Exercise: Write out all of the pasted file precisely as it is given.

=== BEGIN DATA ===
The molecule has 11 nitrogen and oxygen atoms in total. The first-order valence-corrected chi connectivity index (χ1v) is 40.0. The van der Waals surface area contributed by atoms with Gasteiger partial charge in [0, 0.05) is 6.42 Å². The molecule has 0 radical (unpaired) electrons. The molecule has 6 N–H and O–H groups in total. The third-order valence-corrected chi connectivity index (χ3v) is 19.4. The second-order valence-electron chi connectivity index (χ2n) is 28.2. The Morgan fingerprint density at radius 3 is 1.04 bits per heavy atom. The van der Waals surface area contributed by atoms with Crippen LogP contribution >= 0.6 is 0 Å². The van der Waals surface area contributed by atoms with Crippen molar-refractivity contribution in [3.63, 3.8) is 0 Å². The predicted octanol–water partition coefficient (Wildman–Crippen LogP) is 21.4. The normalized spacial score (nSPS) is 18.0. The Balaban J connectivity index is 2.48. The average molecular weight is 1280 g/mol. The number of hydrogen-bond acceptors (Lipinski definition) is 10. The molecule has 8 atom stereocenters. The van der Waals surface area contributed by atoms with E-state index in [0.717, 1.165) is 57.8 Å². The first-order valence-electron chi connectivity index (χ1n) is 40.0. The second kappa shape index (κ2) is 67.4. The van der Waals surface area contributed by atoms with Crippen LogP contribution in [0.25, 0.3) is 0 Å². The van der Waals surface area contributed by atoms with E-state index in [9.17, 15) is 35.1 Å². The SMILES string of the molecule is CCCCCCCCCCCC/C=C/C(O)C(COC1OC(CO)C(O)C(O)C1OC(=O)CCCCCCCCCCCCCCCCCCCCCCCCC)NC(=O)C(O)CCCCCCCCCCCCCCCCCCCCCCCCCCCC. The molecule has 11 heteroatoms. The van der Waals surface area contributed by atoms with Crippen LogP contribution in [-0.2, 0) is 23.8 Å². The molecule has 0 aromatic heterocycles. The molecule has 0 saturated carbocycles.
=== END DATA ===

The molecule has 11 nitrogen and oxygen atoms in total. The first-order valence-corrected chi connectivity index (χ1v) is 40.0. The van der Waals surface area contributed by atoms with Gasteiger partial charge in [0, 0.05) is 6.42 Å². The molecule has 0 radical (unpaired) electrons. The molecule has 6 N–H and O–H groups in total. The third-order valence-corrected chi connectivity index (χ3v) is 19.4. The second-order valence-electron chi connectivity index (χ2n) is 28.2. The Morgan fingerprint density at radius 3 is 1.04 bits per heavy atom. The van der Waals surface area contributed by atoms with Crippen LogP contribution >= 0.6 is 0 Å². The van der Waals surface area contributed by atoms with Crippen molar-refractivity contribution in [3.63, 3.8) is 0 Å². The predicted octanol–water partition coefficient (Wildman–Crippen LogP) is 21.4. The normalized spacial score (nSPS) is 18.0. The Balaban J connectivity index is 2.48. The average molecular weight is 1280 g/mol. The number of hydrogen-bond acceptors (Lipinski definition) is 10. The molecule has 8 atom stereocenters. The van der Waals surface area contributed by atoms with E-state index in [0.717, 1.165) is 57.8 Å². The first-order valence-electron chi connectivity index (χ1n) is 40.0. The second kappa shape index (κ2) is 67.4. The van der Waals surface area contributed by atoms with Crippen LogP contribution in [0.25, 0.3) is 0 Å². The van der Waals surface area contributed by atoms with E-state index in [9.17, 15) is 35.1 Å². The SMILES string of the molecule is CCCCCCCCCCCC/C=C/C(O)C(COC1OC(CO)C(O)C(O)C1OC(=O)CCCCCCCCCCCCCCCCCCCCCCCCC)NC(=O)C(O)CCCCCCCCCCCCCCCCCCCCCCCCCCCC. The molecule has 11 heteroatoms. The van der Waals surface area contributed by atoms with Crippen LogP contribution in [-0.2, 0) is 23.8 Å². The molecule has 0 aromatic heterocycles. The molecule has 0 saturated carbocycles.